The 2015 version of PB1768, Insect Control Recommendations for Field Crops, is now available online at UTcrops.com. Hard copies will soon be available and distributed at UT county and crop production workshops.
I’ve recently received several calls concerning N applications on wheat. Although this cold front has made it easier to get across wet fields, it is still early for the first split in a late winter/early spring split-N application approach. To make the most of the first split, target ‘spring greenup’, or the period in which wheat breaks dormancy and begins to grow rapidly (typically Feekes 3 or Zadoks 25). Delaying applications until this point can help ensure the applied N is available to the developing crop by reducing the potential for N loss. The current N demand of the dormant crop Continue reading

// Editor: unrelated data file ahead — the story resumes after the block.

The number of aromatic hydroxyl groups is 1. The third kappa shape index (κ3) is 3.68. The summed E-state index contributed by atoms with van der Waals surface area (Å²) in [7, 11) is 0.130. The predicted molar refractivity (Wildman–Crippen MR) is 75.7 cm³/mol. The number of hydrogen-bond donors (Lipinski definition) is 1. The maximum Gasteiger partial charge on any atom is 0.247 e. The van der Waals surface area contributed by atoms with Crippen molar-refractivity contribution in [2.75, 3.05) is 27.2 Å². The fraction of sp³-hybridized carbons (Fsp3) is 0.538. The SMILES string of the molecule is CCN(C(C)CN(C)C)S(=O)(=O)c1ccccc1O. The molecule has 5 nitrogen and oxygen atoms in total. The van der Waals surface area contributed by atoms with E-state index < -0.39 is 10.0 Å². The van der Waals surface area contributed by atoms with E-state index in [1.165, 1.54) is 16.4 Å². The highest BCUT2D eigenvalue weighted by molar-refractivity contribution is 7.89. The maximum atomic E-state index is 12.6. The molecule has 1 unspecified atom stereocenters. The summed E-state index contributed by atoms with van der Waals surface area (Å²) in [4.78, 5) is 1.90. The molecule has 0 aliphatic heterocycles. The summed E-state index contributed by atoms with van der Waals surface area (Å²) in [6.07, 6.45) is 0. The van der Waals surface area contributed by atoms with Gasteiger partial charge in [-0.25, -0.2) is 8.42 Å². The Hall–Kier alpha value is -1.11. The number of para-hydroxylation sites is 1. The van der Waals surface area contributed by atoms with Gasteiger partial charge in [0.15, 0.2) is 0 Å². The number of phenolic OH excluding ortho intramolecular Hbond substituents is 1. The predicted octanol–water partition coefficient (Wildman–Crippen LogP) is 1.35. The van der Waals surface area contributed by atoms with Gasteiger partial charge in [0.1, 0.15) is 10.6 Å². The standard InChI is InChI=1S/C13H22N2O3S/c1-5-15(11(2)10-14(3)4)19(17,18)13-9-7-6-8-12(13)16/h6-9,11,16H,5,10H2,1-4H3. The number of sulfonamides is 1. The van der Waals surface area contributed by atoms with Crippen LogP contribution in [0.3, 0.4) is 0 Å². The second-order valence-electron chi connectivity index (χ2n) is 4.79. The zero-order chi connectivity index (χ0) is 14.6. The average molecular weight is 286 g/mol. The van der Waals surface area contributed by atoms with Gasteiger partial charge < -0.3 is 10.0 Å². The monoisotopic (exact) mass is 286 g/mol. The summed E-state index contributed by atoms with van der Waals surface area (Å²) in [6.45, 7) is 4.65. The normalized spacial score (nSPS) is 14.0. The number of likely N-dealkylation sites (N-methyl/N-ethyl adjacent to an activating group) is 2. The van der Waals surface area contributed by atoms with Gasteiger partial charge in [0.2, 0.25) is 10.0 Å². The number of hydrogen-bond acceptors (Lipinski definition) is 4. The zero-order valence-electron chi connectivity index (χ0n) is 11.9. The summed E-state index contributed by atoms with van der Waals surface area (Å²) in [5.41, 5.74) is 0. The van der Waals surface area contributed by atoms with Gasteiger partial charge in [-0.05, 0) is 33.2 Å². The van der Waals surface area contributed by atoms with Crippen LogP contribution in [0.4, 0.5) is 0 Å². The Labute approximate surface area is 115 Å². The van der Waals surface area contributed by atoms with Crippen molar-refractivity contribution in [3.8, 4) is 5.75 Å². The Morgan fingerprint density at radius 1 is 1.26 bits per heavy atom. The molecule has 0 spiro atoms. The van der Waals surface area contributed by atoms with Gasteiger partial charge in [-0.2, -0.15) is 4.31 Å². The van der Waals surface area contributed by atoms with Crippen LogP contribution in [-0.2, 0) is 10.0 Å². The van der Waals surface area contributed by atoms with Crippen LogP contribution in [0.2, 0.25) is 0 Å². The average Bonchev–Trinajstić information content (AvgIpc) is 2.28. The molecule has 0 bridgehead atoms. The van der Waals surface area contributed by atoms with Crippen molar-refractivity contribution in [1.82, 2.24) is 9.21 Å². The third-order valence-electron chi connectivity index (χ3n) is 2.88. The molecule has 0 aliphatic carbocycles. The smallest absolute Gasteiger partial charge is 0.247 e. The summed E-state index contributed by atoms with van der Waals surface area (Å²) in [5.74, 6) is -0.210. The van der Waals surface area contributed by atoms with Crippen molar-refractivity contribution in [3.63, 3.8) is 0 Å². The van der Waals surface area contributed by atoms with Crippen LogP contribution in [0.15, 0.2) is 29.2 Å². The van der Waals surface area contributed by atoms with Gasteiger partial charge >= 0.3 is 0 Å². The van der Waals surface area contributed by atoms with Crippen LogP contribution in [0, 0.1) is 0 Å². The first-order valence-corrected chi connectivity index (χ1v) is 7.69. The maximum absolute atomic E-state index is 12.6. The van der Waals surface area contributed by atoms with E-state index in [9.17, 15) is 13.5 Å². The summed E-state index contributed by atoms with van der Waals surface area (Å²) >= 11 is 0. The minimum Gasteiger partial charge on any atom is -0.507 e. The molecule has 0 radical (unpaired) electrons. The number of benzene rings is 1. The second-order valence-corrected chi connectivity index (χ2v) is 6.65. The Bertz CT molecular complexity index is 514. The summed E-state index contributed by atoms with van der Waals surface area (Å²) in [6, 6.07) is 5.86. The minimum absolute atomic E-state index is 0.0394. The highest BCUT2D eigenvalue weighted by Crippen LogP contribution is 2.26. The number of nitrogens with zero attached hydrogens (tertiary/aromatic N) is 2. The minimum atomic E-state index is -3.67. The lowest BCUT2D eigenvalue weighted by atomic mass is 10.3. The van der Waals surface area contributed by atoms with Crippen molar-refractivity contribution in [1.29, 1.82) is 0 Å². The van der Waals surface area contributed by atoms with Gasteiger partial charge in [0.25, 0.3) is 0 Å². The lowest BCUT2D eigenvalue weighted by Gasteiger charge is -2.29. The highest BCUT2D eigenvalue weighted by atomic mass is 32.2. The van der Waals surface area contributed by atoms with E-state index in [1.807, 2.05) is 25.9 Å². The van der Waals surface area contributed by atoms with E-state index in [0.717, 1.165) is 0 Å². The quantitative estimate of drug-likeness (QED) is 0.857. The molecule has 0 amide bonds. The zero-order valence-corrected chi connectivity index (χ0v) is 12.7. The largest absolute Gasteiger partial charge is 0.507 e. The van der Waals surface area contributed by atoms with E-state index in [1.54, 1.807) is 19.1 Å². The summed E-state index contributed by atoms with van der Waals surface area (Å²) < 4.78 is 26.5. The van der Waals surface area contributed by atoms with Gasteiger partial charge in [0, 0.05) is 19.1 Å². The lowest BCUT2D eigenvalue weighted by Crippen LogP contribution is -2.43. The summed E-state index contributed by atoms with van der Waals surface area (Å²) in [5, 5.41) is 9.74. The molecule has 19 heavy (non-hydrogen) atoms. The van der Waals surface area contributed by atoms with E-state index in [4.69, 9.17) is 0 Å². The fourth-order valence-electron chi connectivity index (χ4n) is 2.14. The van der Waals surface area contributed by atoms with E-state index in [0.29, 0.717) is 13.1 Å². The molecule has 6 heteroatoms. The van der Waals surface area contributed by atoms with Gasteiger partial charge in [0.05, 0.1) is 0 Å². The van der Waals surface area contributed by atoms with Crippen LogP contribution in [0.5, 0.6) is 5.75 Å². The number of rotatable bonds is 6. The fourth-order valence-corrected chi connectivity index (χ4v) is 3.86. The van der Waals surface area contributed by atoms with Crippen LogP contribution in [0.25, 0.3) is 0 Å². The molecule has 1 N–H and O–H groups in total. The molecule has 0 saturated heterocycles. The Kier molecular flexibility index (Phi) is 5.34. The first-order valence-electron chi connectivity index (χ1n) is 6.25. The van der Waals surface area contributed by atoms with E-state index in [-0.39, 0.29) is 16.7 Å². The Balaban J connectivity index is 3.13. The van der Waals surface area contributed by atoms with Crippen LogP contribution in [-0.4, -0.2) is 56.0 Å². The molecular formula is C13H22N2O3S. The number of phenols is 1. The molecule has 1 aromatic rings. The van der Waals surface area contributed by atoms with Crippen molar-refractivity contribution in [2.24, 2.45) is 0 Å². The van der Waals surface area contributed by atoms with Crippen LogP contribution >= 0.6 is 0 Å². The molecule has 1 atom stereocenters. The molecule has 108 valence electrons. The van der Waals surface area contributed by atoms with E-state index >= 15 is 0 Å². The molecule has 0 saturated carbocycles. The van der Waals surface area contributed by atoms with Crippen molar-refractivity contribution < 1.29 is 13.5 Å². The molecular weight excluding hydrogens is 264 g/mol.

Mark your calendars for the TAPA Winter Agronomic Workshop (Wednesday, February 11) and Cotton Focus (Thursday, February 12). Both meetings will be held at the Doubletree Hotel in Jackson, Tennessee. Continue reading
With our fly-free date of October 15th just around the corner, several of us are beginning to think about wheat planting. As we enter this wheat season, I hope you will find utility in our hot-off-the-press 2014 Tennessee Wheat Quick Facts Publication (W 321)which is now available online. This document is Continue reading
Fungicide resistance is a very real concern in field crops in Tennessee and as fungicide resistance continues to be reported, it becomes equally important to be aware of the FRAC code(s) of the fungicide being applied. Continue reading
One of our County Agents, Walter Battle, had the good idea of asking me to post this information.
Producers as the 2014 harvest continues, be mindful that on October 21st, Tennessee Department of Agriculture Private Applicator Certifications will expire. With that in mind, many University of Tennessee Extension offices are providing re-certification trainings. Call or check with your Continue reading
While many full season soybean fields are past the growth stage of spraying a fungicide (R6), later planted soybean may still benefit from a fungicide application. Continue reading